How the battle between Russia and Ukraine might end

How the battle between Russia and Ukraine might end

Vladimir Putin has spent the past week intensifying his war in Ukraine through land grabs, the deployment of tens of thousands of conscripts to the front lines, and the threat of a nuclear strike against anyone who dares to stand in his way.

The basic fact is that Russia is losing the fight, and he is aware of this.Ukrainian troops, having routed Russian troops to the east of Kharkiv last month, are continuing to push east - taking the city of Lyman at the weekend and pushing into Luhansk oblast in the last 24 hours

The dictator is despondent. His army is in ruins, his battle preparations have been destroyed, he is depleting his monetary reserves at an unsustainable rate, and winter is approaching. In the meantime, the Ukrainian army continues to march throughout the country, providing Kyiv with a feasible road to victory. Which begs the question: what will occur if Russia loses?

According to Alp Sevimlisoy, a millennial fellow at the think tank Atlantic Council who talked with MailOnline, this would result in Putin’s ouster, Russia’s disintegration, and a confrontation between NATO and China over the spoils.

The West must start planning for this inevitability immediately, he argues, or else it will allow Beijing to expand its influence in regions such as Siberia, central Asia, Africa, and South America, where it already has a foothold but will see chances as Russian dominance declines.

“We must advance into voids, strive to impose influence, and eventually confront the People’s Republic of China.” China is a superpower with worldwide connections, and we must battle them effectively,’ he said.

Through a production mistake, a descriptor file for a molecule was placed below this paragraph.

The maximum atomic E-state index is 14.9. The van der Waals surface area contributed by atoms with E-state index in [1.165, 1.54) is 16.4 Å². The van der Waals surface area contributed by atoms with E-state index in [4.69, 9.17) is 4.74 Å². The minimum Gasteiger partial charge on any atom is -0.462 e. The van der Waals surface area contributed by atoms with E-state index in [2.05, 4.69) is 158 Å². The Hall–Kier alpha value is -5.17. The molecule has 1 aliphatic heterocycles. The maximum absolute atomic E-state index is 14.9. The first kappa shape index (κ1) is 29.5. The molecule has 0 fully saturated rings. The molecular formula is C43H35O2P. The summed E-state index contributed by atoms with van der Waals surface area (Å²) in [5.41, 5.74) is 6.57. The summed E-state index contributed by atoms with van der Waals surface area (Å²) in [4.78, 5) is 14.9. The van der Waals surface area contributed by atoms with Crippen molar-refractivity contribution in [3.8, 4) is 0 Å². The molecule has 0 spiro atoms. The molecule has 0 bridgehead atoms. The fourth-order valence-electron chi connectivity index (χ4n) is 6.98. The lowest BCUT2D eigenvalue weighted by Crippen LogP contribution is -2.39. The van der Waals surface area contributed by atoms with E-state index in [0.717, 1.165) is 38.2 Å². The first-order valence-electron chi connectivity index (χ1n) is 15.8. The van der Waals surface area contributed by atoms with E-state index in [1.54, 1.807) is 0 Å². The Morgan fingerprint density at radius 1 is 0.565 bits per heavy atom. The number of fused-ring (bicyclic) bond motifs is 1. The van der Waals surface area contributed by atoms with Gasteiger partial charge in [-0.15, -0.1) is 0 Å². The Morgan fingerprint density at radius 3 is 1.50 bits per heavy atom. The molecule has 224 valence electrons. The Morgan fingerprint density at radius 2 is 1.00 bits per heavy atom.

Ukrainian forces, having defeated Russian forces to the east of Kharkiv last month, continue to advance east, capturing the city of Lyman over the weekend and advancing into the Luhansk oblast in the last twenty-four hours.

Ukraine is also gaining ground in the south, breaking through Russian defense lines on the Dnipro River and advancing on the city from the west, threatening Putin’s forces with a significant retreat.

Putin has attempted to stem the rot by annexing territories, conscripting hundreds of thousands of soldiers, and threatening nuclear war, but MailOnline has learned from an expert that he fears removal if NATO and China end up in a face-off.

When Putin originally initiated his “special military operation” in February, such a scenario seemed unimaginable.

Few believed success was feasible for Ukraine; they were outnumbered, outgunned, and surrounded on three sides by the entire weight of the Russian military, then reckoned to be second only to the United States. It may take days, weeks, or even months, but there was little doubt that Kiev would finally fall.

Putin and his generals then made a series of catastrophic miscalculations. Inadequate preparation and planning, corruption that had rotted Russia’s military supplies from the inside out, and low unit morale all contributed to Ukraine gaining the initiative, which its leaders exploited ruthlessly.Ukraine is also making gains in the south, breaking through Russian defensive lines on the Dnipro River and pushing towards the city itself from the west, threatening Putin's forces with a major retreat

Alp Sevimlisoy, a fellow at the Atlantic Council think tank, is of the opinion that Putin would not survive a defeat, and that Russia may begin to implode as a result.

The fast advance on Kyiv that Putin had counted on to destroy the regime and grant him control of the country within days slowed, then stopped, and ultimately resulted in a ‘goodwill gesture’ – also known as a full-scale retreat – as the Kremlin shifted its focus to ‘liberating’ the Donbas.Ukrainian troops are filmed ambushing Russian armoured vehicles using anti-tank launchers in Donetsk, leaving at least one of them destroyed

Problems remained despite the fact that the large open expanses of the eastern industrial heartland of Ukraine were infinitely more suited to Russian tactics (destructive artillery bombardments followed by slow troop and tank movements). Once more, the advance slowed and finally essentially stopped.